When I think of the floor of the deep sea, the single, overwhelming fact that possesses my imagination is the accumulation of sediments. I always see the steady, unremitting, downward drift of materials from above, flake upon flake, layer upon layer — a drift that has continued for hundreds of millions of yeas, that will go on as long as there are seas and continents….the most stupendous ‘snowfall’ the earth has ever seen (75).
Edouard Glissant in 1990 (trans. 1997)
We no longer reveal totality within ourselves by lightning flashes. We approach it through the accumulation of sediments. The poetics of duration (another leitmotif), one of the first principles of the sacred, founding books of community, reappears to take up the relay from the poetics of the moment. Lightning flashes are the shivers of one who desires or dreams of a totality that is impossible or yet to come; duration urges on those who attempt to live this totality, when dawn shows through the linked histories of peoples. (33)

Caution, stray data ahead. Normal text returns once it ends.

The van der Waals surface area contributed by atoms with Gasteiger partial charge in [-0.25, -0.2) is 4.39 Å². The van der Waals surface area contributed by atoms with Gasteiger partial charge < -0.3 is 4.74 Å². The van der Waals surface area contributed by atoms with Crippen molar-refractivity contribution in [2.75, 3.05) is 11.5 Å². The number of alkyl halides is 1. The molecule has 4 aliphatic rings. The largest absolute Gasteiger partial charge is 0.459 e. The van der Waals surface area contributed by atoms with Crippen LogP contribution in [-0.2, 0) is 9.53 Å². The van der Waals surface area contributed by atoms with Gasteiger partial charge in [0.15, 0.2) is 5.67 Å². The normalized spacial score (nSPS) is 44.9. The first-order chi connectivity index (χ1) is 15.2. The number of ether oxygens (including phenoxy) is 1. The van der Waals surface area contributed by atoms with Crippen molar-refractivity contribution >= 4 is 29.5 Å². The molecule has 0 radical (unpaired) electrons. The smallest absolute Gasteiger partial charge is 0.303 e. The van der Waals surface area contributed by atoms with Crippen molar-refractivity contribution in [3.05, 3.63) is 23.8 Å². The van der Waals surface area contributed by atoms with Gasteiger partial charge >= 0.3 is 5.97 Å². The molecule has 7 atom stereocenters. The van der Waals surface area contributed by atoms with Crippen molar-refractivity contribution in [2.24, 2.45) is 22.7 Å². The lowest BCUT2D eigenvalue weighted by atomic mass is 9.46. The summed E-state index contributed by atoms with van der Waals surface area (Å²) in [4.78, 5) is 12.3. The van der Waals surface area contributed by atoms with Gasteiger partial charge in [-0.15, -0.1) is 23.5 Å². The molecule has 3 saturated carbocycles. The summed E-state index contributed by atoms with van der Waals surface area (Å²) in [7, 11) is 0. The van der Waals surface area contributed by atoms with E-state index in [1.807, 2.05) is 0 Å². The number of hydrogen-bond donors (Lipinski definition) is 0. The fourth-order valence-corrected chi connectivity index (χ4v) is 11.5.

They use the same phrase: “the accumulation of sediments.”
A female American scientist and a male poet from Martinique. Her book a bestseller in English in 1951, his globally transmitted in French in the 1990s. Physics and poetics.
Carson calls this accumulation “epic poem of the earth” (76). Glissant calls it “creolization” (34) and “limitless metissage” (34).
Sediments are real things, rocks and silica and “billions of billions of tiny shells and skeletons, the limy or silicious remains of all the minute creatures that once lives in the upper waters” (76). Sediments are also stories “that explode the scattered lands into an arc” (33).